When we get older, it’s inevitable that things will start to feel like they’re falling apart and deteriorating. Some of us can get away with the more obvious issues, but one that most seem to have trouble with is our eyes. Even from a young age, the majority of over 60s have had issues with their sight. One particular issue that seems to rear its ugly head when we age is dry eyes.
Our eyes become more and more sensitive to the wind and light, as our bodies get more dry. Changes in our diet and medications can also contribute to the pain and discomfort we can feel.
Here’s what else can dry out our eyes in our 60s and beyond:
- Watery eyes: Ironically, dry eyes can cause watery eyes. Our body knows when are eyes are dry and can overcompensate. It doesn’t leave you feeling lubricated – it can just irritate you more.
- Menopause: As we know, hot flashes, insomnia, vaginal dryness, mood swings, fatigue, and headaches are all associated with menopause. But did you know that more than 60 per cent of women who experience these symptoms also experience dry eyes?
- Tear production: As we age, our eyes naturally slow down their tear production despite tears continuing to be a important defence for our eyes. Tears not only wash dust away from our eyes, but also soothe them, provide oxygen and nutrients to the cornea, and help defend against eye infections by washing away bacteria.
- Medications: Dry eyes can be caused by some high blood pressure medications, antidepressants, heart medications, antihistamines, decongestants, muscle relaxants, sleeping pills, and pain relievers. Drugs for Parkinson’s disease and gastric ulcers will also make your dry eye symptoms worse, as will hormone therapy, particularly estrogen therapy.
- Certain foods: Chocolate, some soft drinks, coffee, and tea all contain caffeine, which robs your body of moisture. Try avoiding or limiting these foods and drinks.
- Computer use: In this digital age and as we work less and less, we tend to spend more time on our computers or backlit devices. These can dry out our eyes substantially.
So how do we prevent dry eyes? There are a few things you can do to prevent severe symptoms:
- Drink water: Water is the best way to keep your body hydrated, especially if you live in dry, hot, or cold locations.
- Humidifiers: Running a humidifier in your home can increase the amount of moisture in the air, which is especially important if you live in arid heat.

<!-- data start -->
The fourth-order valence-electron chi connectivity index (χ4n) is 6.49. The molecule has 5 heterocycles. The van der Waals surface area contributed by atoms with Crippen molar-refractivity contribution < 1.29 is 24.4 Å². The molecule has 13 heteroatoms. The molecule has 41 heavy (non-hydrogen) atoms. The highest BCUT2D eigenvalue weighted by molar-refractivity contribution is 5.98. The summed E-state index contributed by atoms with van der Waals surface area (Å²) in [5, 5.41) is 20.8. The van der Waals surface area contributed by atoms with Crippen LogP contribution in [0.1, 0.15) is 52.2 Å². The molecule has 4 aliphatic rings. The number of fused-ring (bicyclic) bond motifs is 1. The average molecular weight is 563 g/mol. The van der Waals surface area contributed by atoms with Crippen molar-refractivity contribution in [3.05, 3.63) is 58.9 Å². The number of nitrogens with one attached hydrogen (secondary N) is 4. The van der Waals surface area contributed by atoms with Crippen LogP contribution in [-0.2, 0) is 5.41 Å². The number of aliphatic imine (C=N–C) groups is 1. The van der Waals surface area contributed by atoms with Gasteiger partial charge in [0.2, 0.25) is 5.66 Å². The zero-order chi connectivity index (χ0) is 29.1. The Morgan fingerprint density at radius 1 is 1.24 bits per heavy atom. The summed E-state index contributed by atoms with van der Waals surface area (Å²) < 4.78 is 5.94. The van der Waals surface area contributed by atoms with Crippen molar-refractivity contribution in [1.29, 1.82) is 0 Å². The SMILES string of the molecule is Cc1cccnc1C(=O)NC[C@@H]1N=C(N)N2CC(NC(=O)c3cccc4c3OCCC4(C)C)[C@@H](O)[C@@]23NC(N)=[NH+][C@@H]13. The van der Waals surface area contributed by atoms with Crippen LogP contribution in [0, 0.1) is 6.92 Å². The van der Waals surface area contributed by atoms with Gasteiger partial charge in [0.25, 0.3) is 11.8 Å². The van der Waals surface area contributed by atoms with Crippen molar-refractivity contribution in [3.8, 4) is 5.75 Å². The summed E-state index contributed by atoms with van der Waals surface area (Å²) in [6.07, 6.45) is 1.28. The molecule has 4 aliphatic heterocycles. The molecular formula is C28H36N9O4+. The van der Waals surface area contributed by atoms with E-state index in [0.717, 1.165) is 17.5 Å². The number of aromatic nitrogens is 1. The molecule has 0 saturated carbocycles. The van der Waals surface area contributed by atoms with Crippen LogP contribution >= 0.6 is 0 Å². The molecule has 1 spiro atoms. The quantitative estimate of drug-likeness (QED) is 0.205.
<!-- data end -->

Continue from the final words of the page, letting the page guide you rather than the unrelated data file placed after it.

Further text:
- Location: If you have been living in the same home for many years, it may be making your eyes hurt due to dust and wind direction.
- Natural supplements: Taking flaxseed oil and Omega-3 is a great way to decrease your dry eye symptoms. Also, by eating more cold-water fish like salmon, herring, cod, and sardines, you can get the dosage of Omega-3 fatty acids you need.
If you already have dry eyes and feel like you’ve tried everything, there are things you can do:
- Restasis: Restasis is the first prescription drug of its kind and is generally recommended to people who get no relief from artificial tear eye drops. This treatment improves the body’s ability to produce its own natural, healthy tears by treating the underlying cause of the condition—inflammation.
- Silicone Plugs: This is a non-surgical procedure that involves plugging the upper and lower lids where tears drain into your nose. Tiny bits of silicone are placed in these openings to keep your tears in your eyes and keep your eyes from drying out. These plugs can be temporary or permanent, depending on the severity of your symptoms, and the process is painless.
- Surgery: Surgery is usually a last resort for those who cannot take the plugs being inserted into their tear ducts. Instead, the tear ducts are surgically closed with a minor procedure.
Your optometrist can help you if you have concerns about your dry eyes. Here are some questions to ask at your next appointment:
- Which over-the-counter medications do you recommend for dry eyes?
- Do you think I would benefit more from prescription-strength dry-eye medication?
- Which vitamins and nutrients should I increase my intake of?
- Based on the cause of my dry eyes, what treatment options do I have?
- How much does treatment cost? Does my insurance cover any of the costs?
- What are some of the complications of dry eye?
- What can I do at home and at work to prevent my eyes from drying out?
- How often do you treat dry eye syndrome in older patients?
Do you have dry eyes? What do you do to make them feel less irritated? Share your tips and experience in the comments.